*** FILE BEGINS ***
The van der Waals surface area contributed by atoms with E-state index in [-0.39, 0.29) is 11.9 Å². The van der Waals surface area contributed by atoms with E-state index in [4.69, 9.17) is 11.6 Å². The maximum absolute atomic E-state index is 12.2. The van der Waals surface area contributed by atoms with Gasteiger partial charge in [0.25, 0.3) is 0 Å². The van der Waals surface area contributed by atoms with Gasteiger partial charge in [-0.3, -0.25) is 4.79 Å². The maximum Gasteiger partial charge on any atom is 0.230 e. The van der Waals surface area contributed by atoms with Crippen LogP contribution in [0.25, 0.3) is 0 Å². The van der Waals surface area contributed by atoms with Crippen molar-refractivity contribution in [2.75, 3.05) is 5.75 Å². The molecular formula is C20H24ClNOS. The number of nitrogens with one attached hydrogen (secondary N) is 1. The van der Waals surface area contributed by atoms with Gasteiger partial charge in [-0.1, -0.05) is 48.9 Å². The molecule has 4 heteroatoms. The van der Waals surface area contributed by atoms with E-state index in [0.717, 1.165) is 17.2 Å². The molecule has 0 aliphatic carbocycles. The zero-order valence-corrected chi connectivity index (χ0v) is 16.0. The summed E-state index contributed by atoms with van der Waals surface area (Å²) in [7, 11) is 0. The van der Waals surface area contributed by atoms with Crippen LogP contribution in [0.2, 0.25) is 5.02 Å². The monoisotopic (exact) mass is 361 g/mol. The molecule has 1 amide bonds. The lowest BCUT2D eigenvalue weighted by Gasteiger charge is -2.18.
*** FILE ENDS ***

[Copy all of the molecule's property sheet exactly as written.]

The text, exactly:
The van der Waals surface area contributed by atoms with E-state index in [-0.39, 0.29) is 11.9 Å². The van der Waals surface area contributed by atoms with E-state index in [4.69, 9.17) is 11.6 Å². The maximum absolute atomic E-state index is 12.2. The van der Waals surface area contributed by atoms with Gasteiger partial charge in [0.25, 0.3) is 0 Å². The van der Waals surface area contributed by atoms with Gasteiger partial charge in [-0.3, -0.25) is 4.79 Å². The maximum Gasteiger partial charge on any atom is 0.230 e. The van der Waals surface area contributed by atoms with Crippen LogP contribution in [0.25, 0.3) is 0 Å². The van der Waals surface area contributed by atoms with Crippen molar-refractivity contribution in [2.75, 3.05) is 5.75 Å². The molecular formula is C20H24ClNOS. The number of nitrogens with one attached hydrogen (secondary N) is 1. The van der Waals surface area contributed by atoms with Gasteiger partial charge in [-0.1, -0.05) is 48.9 Å². The molecule has 4 heteroatoms. The van der Waals surface area contributed by atoms with E-state index in [0.717, 1.165) is 17.2 Å². The molecule has 0 aliphatic carbocycles. The zero-order valence-corrected chi connectivity index (χ0v) is 16.0. The summed E-state index contributed by atoms with van der Waals surface area (Å²) in [7, 11) is 0. The van der Waals surface area contributed by atoms with Crippen LogP contribution in [0.2, 0.25) is 5.02 Å². The monoisotopic (exact) mass is 361 g/mol. The molecule has 1 amide bonds. The lowest BCUT2D eigenvalue weighted by Gasteiger charge is -2.18.